Following rapidly on my last (note 194), Dr S of Surrey has raised the very interesting subject of wigs and that peculiar association made by Sir William Chambers between wigs, ex-kitchen gardeners and professional status:
`It is not in China, as in Italy and France, where every petty Architect is a Gardener; neither is it as in another famous country, where peasants emerge from the melon grounds to take the periwig, and turn professors’.
Wigs had, I conceive, long been a means of subsuming the individual within a professional body, and remained so for lawyers, even in Humphry Repton’s day at the end of the 18th century: ‘I remember the time when state and dignity were more externally mark’d when … if the head had little in it, there was always something on it to distinguish the importance of the wearer. Then men looked up with awe and reverence to the wig of a Bishop or a Judge an Alderman or a schoolmaster. But now the crop, or the bald pate seem to level all ranks, and it is only amongst Lawyers that “Big Wigs” are in full feather.’
To return to the purport of Dr S’s question, he asks to whom Sir William Chambers apologised in 1773? The offended man was described by Chambers as ‘yon stately gentleman in the black periwig’ and has often been held to be that marvel of gardeners, Capability Brown, since he was the man most directly attacked by Chambers. However, as we have seen in note 194, Brown did not wear a black wig, it is therefore more likely most directly attacked by Chambers. However since, as we have seen in note 194, Brown did not wear a black wig, it is more likely to have been either the wit and letter-writer, Horace Walpole, or his more loyal admirer, the Rev. William Mason – both of whom wore their hair black and both, when push came to shove, supported Brown.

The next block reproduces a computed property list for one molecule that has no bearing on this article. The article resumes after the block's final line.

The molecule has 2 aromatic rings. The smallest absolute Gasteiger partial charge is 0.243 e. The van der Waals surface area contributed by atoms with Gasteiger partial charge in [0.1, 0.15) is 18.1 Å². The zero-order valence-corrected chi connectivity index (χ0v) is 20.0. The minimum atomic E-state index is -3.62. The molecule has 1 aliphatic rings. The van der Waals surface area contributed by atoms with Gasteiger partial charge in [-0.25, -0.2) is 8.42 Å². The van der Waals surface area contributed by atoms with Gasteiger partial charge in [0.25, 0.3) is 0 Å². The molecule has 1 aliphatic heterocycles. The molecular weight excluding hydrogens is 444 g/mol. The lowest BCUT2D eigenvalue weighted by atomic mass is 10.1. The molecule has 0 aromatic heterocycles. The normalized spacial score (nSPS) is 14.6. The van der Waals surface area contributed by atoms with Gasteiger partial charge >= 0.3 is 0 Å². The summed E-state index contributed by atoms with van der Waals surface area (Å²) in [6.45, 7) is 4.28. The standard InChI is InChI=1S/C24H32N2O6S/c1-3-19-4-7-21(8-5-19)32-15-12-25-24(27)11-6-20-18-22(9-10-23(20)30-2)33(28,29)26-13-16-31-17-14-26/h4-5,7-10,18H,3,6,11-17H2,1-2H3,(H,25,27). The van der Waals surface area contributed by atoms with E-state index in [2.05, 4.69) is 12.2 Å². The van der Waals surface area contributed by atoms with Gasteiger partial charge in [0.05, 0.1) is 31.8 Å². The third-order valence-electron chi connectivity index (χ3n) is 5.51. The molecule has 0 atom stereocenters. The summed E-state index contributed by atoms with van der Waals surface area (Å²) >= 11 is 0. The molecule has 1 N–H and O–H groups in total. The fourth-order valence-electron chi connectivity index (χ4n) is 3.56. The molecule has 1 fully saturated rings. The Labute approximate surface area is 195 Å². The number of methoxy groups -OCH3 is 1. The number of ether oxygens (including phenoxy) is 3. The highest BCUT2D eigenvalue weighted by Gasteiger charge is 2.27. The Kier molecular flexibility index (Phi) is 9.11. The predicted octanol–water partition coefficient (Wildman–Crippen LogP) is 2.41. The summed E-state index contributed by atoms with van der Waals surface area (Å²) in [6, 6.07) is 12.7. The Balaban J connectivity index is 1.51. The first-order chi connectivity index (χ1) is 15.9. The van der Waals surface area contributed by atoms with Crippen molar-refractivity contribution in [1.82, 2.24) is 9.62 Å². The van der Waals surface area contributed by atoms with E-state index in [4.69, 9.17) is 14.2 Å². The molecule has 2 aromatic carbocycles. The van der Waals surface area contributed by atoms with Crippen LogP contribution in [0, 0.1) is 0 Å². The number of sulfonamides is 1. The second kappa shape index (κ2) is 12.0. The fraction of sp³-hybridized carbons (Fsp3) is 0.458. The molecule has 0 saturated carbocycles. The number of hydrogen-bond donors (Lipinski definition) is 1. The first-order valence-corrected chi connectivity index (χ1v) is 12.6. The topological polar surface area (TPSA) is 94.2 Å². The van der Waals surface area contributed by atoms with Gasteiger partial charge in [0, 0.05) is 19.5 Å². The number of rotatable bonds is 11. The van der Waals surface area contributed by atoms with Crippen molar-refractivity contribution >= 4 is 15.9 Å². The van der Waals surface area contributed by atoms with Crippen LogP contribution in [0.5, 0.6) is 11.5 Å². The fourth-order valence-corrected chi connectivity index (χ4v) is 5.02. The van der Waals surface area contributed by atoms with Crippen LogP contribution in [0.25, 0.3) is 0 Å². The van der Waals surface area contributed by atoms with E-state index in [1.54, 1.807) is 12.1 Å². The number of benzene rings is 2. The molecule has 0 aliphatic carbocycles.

Both had seen Chambers as a threat before the wretched book in which he published his attack on Brown was printed: ‘The newspapers tell me that Mr. Chambers, the architect … is going to publish a treatise on ornamental gardening: that is, I suppose considering a garden as a subject to be built upon.’ Both might have deserved an apology from Chambers, yet I fancy the black periwig was Walpole’s, for I once came across an undated sketch inscribed ‘Portrait of Mason the friend of the Poet Gray the hair of the head is his own.’ In that picture, Mason looks to be in his forties and – in short – he may not have worn a wig at all in the early 1770’s.
Well Dr S, we have indulged many an hour in pleasant colloquy on this subject at the Tatler’s W-B, but I shall postpone for now my own reading of the cause of Chambers’s vexation.